There is still time to change bad policy and practices to make it right. H.R. 2072 is now probably law passed to reauthorize Export-Import (Ex-Im) Bank through federal fiscal year 2014 – a charter that would have otherwise expired Sept. 30, 2011. Common sense says to expect a stinky if the title on a bank charter is “Securing American Jobs Through Exports Act.”

An Ex-Im report to Congress from several industry associations, including the U.S. Chamber of Commerce, all laud Bank activities and claim that trade financing supported $34.4 billion in exports and 227,000 U.S. jobs at over 3,300 companies last year. Poppycock is a nice word to summarize this claim. What follows here is a discussion of why that is so, together with what should be done to set the record (and U.S. policy) straight.

Ex-Im was created by Executive Order #6581 in February 1934 by President Franklin D. Roosevelt to “assist financing U.S. trade with the Soviet Union,” which was then entering the world scene as successor to czarist Russia. The U.S. Constitution did not then and does not now authorize use of taxpayer funds to aid politically favored groups. However, the Ex-Im mission is still driven today by political rather than economic logic.

Obama Administration goals under a National Export Initiative (NEI) specifically seek to double U.S. exports while increasing Ex-Im administrative expense allowances by 25%. Ex-Im assists only 1.9% of exports today, but it imposes artificial constraints in financing conditions. For example:  
  • It sets a goal of not less than 10% credit and insurance costs for “renewable energy” end uses (only 2.2% last year were “environmentally beneficial” and just 0.23% have met the renewable energy target over the past eight years).
  • It requires any transaction over $10 million to deliver goods on a U.S. flagged ship (with the limited number of U.S. flag carriers, transportation costs are high enough to nullify any potential benefits of Ex-Im financing).
  • It requires that financed export contain not less than 25% U.S. content in products as a means to ensure U.S. employment (a burden for industry to ensure while remaining cost competitive with a global supply chain).
  • It supersedes private bank financing and makes taxpayers liable for defaults. (Ex-Im claims to finance only transactions too risky for private banking and lends only to credit-worthy borrowers. Being too risky and a safe bet cannot be simultaneous.)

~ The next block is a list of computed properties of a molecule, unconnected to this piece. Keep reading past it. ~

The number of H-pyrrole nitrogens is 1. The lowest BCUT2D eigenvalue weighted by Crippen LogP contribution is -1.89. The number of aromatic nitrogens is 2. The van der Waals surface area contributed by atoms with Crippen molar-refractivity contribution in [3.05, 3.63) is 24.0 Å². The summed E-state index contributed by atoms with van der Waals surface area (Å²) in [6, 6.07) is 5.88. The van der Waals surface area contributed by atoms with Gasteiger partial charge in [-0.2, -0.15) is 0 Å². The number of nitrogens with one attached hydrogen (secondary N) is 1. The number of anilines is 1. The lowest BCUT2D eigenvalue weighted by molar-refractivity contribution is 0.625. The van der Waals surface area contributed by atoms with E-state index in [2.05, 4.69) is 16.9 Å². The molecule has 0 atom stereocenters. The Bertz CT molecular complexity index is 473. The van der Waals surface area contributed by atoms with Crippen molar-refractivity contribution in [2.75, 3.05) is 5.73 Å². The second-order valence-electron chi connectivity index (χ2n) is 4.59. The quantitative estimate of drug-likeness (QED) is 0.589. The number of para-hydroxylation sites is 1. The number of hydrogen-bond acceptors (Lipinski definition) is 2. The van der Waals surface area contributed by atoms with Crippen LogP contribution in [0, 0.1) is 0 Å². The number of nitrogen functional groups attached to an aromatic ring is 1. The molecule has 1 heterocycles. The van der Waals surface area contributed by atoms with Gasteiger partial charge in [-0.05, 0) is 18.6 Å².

Another result of Ex-Im existence is that 10 firms got 92.8% of all loans and guarantees last year, and just three companies got 72.3% of all support (in order, Boeing, KBR Inc. and General Electric). The Bank even stacks the deck against U.S. industry by subsidizing foreign competition. For example, the fourth most favored loan and guarantee recipient is PEMEX, the state-owned Mexican oil company. Small businesses accounted for only 20% of all Bank authorizations, a much smaller share than the 32% small business contributed to national exports in 2010. Small and mid-sized U.S. industry is disproportionately under-served by Ex-Im Bank. The bottom line is that export subsidies via Ex-Im financing: does not aid U.S. employment; favors specific large businesses and industrial sectors; violates the U.S. law of the land; and costs the taxpayer more than any purported benefits. Further, Ex-Im refuses to provide information on specific allegations of its corrections to market failures and does not share any information with private banks that aid export trade.

It is obvious that management of the Ex-Im Bank does not accept views drawn by many observers and critics that the Bank puts resources to less efficient use than private-sector analogs and creates distortions in the national economy. Bank management does not, moreover, accept the conclusion made by many organizations that have studied its activities (Pew Charitable Trusts, Government Accountability Office and Congressional Research Service) that it has a net negative impact on national benefits and purpose.

It is long past time to restrict and disband this institution that was and remains a creature of the Progressive wing of the political spectrum that encourages pervasive and invasive government. It must also be recognized that Washington-located associations and lobbying groups do not speak for affected American business. It is time for our industrial leaders to speak to their elected officials in the House of Representatives and Senate and urge them to disband Ex-Im Bank, revoke its charter and return export financial services provided by private banks and insurance companies to its proper role. IH